News and Events

Eco-comedy screening shows how to save the planet

April 14, 2011

More than 150 Vancouverites learned five surprising ways to save the planet last month at a free SFU Continuing Studies screening of How to Boil a Frog.

The film’s producers describe it as “comedic documentary about the consequences of overshoot: too many people using up too little planet.”

Dr. Patricia Gallaugher, who helped organize the March 10 screening, said it was about “scientists and citizens working together.”

Gallaugher, a fish physiologist and conservationist, directs SFU‘s Continuing Studies in Science and Environment program, which offers workshops, lectures, and scientific think tanks that make science accessible to the general public.

“I liked that instead of leaving the theatre with a sense of dread over the state of the environment, I left feeling that we can all make small changes in our lifestyles that will make a difference,” said Devon Wood, Grade 12 student who attended the screening.

Jon Cooksey takes questions
after the screening March 10.

Director made film for his daughter

Jon Cooksey, the film’s writer and director, decided to make the film in part for his daughter. In the film’s press kit, he wrote that he wanted her to have “have a future beyond living on a raft with the last polar bear.”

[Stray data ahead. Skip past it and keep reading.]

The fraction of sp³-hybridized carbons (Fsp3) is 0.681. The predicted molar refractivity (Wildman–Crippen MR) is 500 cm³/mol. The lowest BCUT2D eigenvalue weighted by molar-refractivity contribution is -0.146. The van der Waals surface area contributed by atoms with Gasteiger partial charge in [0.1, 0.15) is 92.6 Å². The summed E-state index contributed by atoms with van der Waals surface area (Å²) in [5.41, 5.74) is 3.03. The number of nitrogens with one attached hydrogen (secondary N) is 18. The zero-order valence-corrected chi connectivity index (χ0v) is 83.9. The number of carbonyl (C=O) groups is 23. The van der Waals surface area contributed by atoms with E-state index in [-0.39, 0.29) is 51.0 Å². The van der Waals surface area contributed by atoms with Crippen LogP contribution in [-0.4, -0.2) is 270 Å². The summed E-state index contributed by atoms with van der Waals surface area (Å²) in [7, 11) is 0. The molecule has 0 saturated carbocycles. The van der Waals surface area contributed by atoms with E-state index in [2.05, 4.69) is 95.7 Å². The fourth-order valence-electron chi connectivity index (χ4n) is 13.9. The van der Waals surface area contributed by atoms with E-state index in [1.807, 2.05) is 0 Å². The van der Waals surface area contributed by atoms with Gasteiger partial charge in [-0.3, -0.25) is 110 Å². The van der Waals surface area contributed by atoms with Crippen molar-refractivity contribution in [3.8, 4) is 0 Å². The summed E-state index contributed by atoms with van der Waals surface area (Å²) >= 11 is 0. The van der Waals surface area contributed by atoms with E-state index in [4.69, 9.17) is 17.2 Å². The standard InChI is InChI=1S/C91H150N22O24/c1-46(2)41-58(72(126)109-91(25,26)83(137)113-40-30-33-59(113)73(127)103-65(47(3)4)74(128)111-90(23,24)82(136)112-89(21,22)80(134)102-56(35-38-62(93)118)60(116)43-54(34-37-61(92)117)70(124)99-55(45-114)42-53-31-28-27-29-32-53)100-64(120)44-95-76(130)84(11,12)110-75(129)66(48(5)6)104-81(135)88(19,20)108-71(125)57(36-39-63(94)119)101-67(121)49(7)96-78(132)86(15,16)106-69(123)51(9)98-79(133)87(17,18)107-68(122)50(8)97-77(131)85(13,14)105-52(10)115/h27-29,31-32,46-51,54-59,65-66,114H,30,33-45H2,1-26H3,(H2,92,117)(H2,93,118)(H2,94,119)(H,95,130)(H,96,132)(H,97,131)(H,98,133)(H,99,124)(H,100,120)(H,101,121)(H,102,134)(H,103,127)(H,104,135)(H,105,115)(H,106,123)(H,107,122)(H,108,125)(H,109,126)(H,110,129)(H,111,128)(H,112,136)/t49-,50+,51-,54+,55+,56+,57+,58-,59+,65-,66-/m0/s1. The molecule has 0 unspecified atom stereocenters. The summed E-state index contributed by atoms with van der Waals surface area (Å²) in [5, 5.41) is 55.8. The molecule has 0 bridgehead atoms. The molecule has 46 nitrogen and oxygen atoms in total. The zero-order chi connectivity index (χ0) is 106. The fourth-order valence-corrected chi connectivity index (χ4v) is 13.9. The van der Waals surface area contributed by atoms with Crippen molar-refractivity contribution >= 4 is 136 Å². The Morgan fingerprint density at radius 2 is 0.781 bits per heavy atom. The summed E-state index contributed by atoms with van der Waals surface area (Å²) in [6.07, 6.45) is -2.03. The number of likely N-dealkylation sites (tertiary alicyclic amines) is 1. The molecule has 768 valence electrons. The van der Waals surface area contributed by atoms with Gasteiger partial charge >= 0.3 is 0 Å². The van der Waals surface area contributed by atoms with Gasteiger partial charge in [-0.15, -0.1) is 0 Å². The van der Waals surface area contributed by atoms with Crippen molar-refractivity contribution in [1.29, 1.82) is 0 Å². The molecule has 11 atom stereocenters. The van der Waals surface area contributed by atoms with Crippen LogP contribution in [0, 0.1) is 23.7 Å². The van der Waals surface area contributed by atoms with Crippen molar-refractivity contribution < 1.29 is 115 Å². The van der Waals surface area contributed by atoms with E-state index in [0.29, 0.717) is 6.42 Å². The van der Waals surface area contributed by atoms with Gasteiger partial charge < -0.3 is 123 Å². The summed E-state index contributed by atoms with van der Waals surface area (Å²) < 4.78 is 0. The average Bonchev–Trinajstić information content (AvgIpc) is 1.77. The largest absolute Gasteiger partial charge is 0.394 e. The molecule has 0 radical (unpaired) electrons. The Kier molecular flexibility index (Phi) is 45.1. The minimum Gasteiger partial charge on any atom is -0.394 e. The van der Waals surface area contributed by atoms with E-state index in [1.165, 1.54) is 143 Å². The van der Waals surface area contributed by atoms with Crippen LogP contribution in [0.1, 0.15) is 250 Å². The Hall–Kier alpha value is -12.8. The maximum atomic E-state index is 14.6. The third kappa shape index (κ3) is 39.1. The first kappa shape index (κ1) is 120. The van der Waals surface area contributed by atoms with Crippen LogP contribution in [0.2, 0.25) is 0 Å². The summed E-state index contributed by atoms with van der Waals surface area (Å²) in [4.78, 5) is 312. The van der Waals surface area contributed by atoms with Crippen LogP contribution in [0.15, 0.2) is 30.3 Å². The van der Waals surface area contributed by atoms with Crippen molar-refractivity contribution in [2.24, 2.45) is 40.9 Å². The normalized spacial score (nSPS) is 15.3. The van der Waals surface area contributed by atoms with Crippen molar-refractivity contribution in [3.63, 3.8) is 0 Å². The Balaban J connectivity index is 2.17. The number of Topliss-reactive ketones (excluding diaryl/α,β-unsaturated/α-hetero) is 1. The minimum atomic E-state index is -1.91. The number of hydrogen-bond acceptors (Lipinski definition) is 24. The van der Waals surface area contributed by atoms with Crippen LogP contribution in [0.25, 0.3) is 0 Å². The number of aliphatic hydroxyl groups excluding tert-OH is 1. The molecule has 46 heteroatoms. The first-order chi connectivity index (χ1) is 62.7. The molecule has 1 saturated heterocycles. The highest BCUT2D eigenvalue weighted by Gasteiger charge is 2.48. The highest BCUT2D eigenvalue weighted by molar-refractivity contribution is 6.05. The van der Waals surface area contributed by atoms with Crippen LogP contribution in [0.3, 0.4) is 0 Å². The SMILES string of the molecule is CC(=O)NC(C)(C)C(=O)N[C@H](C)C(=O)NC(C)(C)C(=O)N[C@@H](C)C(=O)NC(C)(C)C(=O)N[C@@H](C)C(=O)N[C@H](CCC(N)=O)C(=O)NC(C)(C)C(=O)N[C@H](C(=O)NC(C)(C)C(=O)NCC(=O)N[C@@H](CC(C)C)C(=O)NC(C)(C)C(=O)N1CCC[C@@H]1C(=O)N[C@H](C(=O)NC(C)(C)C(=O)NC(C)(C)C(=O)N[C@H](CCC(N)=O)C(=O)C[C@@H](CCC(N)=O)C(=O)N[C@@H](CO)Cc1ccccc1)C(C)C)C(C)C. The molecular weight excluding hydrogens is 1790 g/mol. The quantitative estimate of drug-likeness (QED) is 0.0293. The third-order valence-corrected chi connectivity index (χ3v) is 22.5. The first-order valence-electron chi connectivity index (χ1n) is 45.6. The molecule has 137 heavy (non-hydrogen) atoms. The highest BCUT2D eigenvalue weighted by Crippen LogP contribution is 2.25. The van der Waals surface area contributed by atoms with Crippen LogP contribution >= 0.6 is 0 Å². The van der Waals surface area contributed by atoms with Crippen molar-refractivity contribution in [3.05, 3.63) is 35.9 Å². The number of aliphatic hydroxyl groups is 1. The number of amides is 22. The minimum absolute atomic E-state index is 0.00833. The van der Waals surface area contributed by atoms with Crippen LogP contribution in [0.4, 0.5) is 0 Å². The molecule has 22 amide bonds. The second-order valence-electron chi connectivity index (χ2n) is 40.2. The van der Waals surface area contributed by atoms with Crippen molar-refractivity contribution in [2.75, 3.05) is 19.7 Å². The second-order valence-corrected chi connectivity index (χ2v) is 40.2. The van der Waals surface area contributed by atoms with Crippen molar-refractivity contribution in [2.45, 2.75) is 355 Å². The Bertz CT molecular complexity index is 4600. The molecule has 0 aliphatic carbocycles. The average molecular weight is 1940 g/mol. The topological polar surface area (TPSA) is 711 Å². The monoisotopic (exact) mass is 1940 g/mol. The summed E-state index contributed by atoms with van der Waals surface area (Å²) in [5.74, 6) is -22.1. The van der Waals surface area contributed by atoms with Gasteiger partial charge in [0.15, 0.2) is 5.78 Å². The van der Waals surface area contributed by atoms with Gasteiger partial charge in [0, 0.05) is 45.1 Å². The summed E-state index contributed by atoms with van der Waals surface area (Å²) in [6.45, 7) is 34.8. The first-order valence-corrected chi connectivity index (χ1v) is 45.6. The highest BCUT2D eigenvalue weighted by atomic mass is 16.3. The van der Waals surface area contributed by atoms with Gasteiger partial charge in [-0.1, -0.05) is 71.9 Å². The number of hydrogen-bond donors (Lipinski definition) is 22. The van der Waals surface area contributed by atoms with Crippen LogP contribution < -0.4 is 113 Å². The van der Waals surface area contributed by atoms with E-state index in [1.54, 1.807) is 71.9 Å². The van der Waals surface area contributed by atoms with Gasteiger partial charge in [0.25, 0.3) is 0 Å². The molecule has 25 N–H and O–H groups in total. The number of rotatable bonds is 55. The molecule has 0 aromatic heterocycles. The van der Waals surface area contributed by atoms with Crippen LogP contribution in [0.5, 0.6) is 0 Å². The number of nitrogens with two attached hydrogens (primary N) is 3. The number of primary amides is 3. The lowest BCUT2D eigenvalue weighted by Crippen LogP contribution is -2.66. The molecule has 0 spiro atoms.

For me, I looked around and saw that I couldn’t give my daughter a better future without giving everybody a better future,” he wrote.

He chose to use film to create change because of its broad appeal:

“It seemed to me that nobody was really using the tools of entertainment to reach a broad audience in the way that TV series and movies reach that audience – by offering them something that they want to go see.”

Cooksey, along with an SFU Environmental Science Student Union representative and Dr. Andrew Weaver, a scientist and professor from the University of Victoria, fielded questions after the screening, which was part of a film and lecture series called “A Planet Under Pressure.”

For information on upcoming lectures and events this spring, visit the Continuing Studies in Science and Environment program‘s website.